New BBC boss declares: it’s not Vision, it's Television
Former Culture Secretary, James Purnell, who tried to oust Gordon Brown as PM handed senior role by new DG
Ian Burrell is Assistant Editor and Media Editor at The Independent, i paper and Independent on Sunday. He covers news from the whole media sector from television, press, radio and advertising to technology. His weekly column on the media appears every Monday in The Independent and i paper. He also writes on media, music and culture, including long-form pieces for The Independent’s Saturday magazine and the Independent on Sunday’s magazine, New Review. He is a regular presenter of BBC Radio 4’s What The Papers Say and a specialist commentator to Monocle 24 radio. He has contributed to most major broadcast outlets including BBC television and radio, CNN, Sky News, Al Jazeera and LBC. He has also written on media for GQ magazine. Ian has been reporting on the media industry for The Independent for more than a decade. Previously he was the newspaper’s Home Affairs Editor. He worked at The Sunday Times for five years, including as a member of the investigative Insight team, covering stories on political funding, industrial espionage and the arms industry. Previously he worked in ITV for London Weekend Television, on a weekly current affairs programme presented by Danny Baker. Ian trained at the Birmingham Post & Mail and was Regional Reporter of the Year in Press Gazette’s national awards.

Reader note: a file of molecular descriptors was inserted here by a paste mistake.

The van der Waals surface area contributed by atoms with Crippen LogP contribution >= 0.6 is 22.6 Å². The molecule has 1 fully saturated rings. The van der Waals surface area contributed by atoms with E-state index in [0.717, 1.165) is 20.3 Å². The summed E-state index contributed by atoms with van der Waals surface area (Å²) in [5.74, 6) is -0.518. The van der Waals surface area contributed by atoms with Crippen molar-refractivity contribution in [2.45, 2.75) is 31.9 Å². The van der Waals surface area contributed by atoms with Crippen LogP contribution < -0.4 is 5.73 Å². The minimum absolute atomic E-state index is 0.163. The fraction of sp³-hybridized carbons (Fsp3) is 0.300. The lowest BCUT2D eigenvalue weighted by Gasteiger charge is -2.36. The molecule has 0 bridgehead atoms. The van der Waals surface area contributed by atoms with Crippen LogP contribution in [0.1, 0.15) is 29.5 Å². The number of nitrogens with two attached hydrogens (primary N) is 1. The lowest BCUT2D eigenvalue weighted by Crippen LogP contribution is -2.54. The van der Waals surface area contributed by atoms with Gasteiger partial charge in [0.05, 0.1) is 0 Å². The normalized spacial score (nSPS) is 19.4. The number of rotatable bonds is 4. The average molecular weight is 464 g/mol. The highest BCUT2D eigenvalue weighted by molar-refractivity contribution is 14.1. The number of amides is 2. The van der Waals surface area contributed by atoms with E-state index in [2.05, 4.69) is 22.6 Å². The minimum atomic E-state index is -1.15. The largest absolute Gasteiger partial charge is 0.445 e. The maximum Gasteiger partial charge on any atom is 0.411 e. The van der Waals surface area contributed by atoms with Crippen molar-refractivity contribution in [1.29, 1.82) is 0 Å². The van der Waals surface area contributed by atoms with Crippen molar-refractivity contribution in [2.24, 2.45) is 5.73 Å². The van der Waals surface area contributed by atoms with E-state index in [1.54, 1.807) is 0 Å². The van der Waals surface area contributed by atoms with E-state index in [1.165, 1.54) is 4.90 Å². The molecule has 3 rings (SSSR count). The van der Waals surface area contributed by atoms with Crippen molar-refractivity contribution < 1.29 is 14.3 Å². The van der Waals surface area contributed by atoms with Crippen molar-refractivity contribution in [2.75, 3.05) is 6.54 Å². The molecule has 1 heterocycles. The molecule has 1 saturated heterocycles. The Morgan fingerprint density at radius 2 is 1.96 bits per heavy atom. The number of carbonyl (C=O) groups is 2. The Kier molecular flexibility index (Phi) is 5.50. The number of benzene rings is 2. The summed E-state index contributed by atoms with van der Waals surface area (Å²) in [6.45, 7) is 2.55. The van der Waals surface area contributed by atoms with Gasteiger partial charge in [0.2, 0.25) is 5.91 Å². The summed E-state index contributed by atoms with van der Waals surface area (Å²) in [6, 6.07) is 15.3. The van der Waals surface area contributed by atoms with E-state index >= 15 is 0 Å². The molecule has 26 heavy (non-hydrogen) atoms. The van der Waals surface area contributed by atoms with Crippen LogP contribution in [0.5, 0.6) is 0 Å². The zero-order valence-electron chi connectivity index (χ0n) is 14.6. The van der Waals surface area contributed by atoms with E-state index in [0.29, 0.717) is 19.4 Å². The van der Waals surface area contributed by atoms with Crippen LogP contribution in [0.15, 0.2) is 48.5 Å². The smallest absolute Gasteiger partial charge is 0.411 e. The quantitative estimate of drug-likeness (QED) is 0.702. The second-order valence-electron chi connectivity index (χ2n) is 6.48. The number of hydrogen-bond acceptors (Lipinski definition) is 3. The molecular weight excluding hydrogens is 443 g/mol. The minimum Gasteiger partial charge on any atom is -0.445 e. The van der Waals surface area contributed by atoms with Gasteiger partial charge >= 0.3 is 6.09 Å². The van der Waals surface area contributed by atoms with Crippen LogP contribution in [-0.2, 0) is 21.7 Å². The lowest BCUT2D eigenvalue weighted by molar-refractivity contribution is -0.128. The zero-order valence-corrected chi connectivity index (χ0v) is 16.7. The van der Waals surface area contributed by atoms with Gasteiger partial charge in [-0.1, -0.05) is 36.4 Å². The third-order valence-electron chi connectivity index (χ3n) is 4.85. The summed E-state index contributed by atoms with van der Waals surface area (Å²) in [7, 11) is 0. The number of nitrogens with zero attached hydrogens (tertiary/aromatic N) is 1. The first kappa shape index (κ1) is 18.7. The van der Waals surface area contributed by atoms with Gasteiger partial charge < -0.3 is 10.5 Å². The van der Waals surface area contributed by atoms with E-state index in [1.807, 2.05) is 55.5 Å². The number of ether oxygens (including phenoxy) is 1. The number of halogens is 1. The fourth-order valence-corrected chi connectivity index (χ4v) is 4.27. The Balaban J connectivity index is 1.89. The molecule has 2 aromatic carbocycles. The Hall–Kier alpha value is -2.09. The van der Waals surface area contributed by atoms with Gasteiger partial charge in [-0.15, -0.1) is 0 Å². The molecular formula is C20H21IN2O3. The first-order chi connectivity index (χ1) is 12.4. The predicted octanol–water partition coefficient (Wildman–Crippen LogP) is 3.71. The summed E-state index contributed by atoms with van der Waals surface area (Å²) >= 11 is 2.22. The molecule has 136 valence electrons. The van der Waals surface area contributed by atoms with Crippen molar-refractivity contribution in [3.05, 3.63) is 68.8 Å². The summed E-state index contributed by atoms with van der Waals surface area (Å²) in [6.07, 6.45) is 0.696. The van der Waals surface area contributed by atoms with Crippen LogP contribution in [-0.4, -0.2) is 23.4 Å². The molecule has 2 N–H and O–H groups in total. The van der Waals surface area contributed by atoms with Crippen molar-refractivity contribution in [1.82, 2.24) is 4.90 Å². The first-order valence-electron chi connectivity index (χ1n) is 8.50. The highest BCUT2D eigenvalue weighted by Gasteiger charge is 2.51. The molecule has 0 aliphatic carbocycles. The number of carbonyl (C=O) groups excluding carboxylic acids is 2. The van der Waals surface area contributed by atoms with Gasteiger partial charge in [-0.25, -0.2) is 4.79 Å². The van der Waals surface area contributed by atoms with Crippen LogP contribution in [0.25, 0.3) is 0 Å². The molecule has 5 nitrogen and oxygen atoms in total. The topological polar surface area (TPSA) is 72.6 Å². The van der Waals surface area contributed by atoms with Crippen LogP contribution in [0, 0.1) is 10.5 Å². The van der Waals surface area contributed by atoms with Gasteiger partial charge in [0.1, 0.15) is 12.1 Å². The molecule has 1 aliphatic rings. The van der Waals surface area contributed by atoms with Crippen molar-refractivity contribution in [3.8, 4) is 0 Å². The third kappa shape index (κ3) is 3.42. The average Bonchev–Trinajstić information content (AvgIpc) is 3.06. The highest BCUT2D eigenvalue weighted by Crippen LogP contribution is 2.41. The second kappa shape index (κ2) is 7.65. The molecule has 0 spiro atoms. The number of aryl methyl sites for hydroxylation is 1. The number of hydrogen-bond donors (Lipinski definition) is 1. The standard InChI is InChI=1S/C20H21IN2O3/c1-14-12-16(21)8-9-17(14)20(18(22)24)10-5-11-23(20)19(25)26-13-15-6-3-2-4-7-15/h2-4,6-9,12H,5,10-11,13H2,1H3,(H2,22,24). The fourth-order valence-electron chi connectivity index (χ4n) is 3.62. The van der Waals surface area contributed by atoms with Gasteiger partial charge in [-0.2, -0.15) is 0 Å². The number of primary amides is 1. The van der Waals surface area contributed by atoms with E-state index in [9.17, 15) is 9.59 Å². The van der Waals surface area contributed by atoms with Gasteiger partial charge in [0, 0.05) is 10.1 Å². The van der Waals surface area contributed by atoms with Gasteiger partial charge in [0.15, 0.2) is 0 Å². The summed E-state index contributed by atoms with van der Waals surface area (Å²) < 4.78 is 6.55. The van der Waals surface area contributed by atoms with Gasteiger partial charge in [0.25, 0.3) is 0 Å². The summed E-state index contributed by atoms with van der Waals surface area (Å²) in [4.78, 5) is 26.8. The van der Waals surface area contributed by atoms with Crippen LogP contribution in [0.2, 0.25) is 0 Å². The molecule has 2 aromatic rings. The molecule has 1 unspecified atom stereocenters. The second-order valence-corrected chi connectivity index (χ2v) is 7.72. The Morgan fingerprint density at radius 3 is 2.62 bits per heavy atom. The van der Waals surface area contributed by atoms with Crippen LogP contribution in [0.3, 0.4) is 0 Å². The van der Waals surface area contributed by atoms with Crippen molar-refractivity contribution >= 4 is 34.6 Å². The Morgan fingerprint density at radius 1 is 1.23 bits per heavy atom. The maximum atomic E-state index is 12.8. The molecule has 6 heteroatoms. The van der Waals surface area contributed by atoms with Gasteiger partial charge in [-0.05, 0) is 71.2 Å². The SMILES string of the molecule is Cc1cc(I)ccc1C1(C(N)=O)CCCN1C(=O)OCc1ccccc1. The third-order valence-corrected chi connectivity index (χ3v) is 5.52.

Thursday 14 February 2013
A former Culture Secretary who tried to force Gordon Brown out of Downing Street by dramatically resigning from the Labour Cabinet has been given the job of drawing up a strategy for the future of the BBC.
James Purnell, 42, was appointed as the BBC’s Director, Strategy and Digital, on a salary of £295,000, in a management shake-up by Tony Hall, who takes up his post as the BBC’s Director General in April.
As a new signal of clarity at an organisation recently criticised for muddled leadership, Hall has dropped the enigmatic titles Director of Vision and Director of Audio and Music from his BBC executive board – and replaced them with Director of Television and Director of Radio.
The changes at the top are designed to bring stability to an organisation still reeling from the Jimmy Savile scandal. Purnell was highly regarded during his short time as Labour’s Culture Secretary for having a strong grasp of his brief and an understanding of the implications for the media of rapid changes in technology.
But, after being moved to Works and Pensions Secretary, he sensationally quit the Government in 2009 in order to pressurise Mr Brown to stand down and give Labour a “fighting chance” of winning the last election.
The former Cabinet member is well connected in the arts and media establishment and a respected strategic thinker who was employed by the BBC in the 1990s as Head of Corporate Planning. He is being brought into the BBC as it struggles to recover from the turmoil resulting from the recent damage caused to the reputation of the broadcaster’s journalism.
It was announced that the BBC’s Director of News, Helen Boaden, who was once tipped to be the first female Director General, was moving to become Director of BBC Radio. She told the newsroom that it was a “bitter sweet moment” but, in a statement, the former controller of Radio 4 said it was a “huge pleasure to be returning to my first love of radio”.